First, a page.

Aphraates sentence example

aphraates
  • Aphraates cites two passages from 3 Corinthians as words of the apostle, and Ephraem expounded them in his commentary on the Pauline Epistles.
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  • But all these books are quoted by Aphraates.
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  • The two most important 4th-century writers - Aphraates and Ephraim - are dealt with in separate articles.
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  • In their new environment the Nestorians abandoned some of the rigour of Catholic asceticism, and at a synod held in 499 abolished clerical celibacy even for bishops and went so far as to permit repeated marriages, in striking contrast not only to orthodox custom but to the practice of Aphraates at Edessa who had advocated celibacy as a condition of baptism.
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  • His affinity with his earlier countryman Aphraates is manifest both in his choice of subjects and his manner of treatment.
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  • His reconstruction of the creed of Aphraates is interesting in relation to the other traces of a Syriac creed form existing prior to the 4th century.
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  • But the quotations and references in Aphraates, Ephraem and the Acts of Judas Thomas show that it was known, even if not often used.
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  • It seems certain that the Old Syriac version also contained the Acts and Pauline epistles, as Aphraates and Ephraem agree in quoting a text which differs from the Peshito, but no MSS.
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  • A comparison of the Peshito with quotations in Aphraates and Ephraem shows that Rabbula revised the text of the Acts and Pauline epistles, but in the absence of MSS.
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  • For the latter purpose, however, we can use an Armenian translation of a commentary on the Diatessaron by Ephraem, and the quotations in Aphraates.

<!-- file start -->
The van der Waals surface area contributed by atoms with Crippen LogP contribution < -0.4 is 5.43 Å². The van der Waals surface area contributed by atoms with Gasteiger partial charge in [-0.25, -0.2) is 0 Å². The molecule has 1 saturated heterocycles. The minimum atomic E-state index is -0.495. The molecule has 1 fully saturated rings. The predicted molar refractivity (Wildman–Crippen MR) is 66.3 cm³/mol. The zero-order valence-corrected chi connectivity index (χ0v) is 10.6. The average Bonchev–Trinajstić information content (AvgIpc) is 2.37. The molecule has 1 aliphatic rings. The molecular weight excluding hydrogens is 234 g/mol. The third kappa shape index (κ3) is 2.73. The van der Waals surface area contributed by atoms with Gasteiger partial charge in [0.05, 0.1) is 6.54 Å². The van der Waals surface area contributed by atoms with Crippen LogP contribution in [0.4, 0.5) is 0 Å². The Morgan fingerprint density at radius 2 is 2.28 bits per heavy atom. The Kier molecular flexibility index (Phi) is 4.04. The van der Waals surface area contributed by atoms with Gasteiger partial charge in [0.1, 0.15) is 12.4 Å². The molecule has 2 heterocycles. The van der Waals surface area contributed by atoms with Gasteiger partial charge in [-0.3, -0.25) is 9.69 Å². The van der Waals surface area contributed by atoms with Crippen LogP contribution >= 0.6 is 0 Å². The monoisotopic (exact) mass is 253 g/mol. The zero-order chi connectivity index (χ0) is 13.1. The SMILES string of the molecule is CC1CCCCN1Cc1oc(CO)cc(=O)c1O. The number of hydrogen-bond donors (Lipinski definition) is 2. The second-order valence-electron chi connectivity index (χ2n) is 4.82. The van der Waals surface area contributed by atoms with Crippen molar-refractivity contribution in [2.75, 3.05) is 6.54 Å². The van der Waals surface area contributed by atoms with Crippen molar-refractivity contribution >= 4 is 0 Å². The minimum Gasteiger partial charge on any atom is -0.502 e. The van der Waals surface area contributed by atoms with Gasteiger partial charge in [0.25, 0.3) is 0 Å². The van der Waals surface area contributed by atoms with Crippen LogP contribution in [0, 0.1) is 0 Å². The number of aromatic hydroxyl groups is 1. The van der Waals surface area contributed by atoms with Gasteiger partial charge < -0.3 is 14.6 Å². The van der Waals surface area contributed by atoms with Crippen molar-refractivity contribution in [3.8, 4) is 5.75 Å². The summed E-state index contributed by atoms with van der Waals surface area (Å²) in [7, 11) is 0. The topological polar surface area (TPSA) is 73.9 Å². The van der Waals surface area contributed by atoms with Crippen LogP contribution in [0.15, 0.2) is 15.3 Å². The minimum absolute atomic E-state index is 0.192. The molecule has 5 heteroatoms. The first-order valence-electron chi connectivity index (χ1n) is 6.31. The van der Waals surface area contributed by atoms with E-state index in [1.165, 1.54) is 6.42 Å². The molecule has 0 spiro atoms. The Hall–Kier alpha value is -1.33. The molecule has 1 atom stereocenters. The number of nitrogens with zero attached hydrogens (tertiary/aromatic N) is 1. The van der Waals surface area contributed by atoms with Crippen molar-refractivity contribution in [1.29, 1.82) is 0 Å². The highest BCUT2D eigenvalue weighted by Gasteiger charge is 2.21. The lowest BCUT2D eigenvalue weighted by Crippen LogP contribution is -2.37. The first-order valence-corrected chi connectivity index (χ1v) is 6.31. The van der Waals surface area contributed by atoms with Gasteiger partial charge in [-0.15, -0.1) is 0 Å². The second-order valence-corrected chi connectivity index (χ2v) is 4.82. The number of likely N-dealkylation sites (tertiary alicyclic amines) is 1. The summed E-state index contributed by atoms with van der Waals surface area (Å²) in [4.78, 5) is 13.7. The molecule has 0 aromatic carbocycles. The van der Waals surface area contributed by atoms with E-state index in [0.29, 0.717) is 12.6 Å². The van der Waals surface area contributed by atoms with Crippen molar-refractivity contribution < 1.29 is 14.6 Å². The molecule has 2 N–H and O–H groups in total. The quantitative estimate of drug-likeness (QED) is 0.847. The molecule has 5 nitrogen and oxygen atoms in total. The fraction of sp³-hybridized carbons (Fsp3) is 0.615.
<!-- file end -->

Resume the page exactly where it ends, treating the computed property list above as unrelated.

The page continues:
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  • There are, besides, scattered pieces of information in Aphraates (4th cent.), Barhebraeus (13th cent.) and others.
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  • In the 4th century and later the liturgy was still read in Syriac in parts of Armenia, and the New Testament, the history of Eusebius, the homilies of Aphraates, the works of St Ephraem and many other early books were translated from Syriac, from which tongue most of their ecclesiological terms were derived.
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  • Similarly in the East, the Syriac version of the Old Testament is largely under the influence of the synagogue, and the homilies of Aphraates are a mine of Rabbinic lore.
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  • The homilies of Aphraates are intended to form, as Professor Burkitt has shown, "a full and ordered exposition of the Christian faith."
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  • Aphraates impresses a reader favourably by his moral earnestness, his guilelessness, his moderation in controversy, the simplicity of his style and language, his saturation with the ideas and words of Scripture.
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  • From the frequency of his quotations, Aphraates is a specially important witness to the form in which the Gospels were read in the Syriac church in his day; Zahn and others have shown that he - mainly at least - used the Diatessaron.
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  • It would appear from the homilies of Aphraates (c. 340) that in the Syriac church also it was usual to renounce the married relation after baptism.
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  • Aphraates also in citing the verse substitutes " and they shall believe in Me " - a paraphrase of " in My Name."
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  • Aphraates accepts the Logos Christology, and, soon after his time, his church is found on the beaten track of orthodoxy.
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  • Edessa can claim no share in " the Persian Sage " Aphrahat or Afrahat (Aphraates); but Ephraem, after bewailing in Nisibis the sufferings of the great Persian war under Constantius and Julian, when Jovian in 363 ceded most of Mesopotamia to Shapur II., the persecutor of the Christians, settled in Edessa, which as the seat of his famous school (called " the Persian ") grew greatly in importance, and attracted scholars from all directions.
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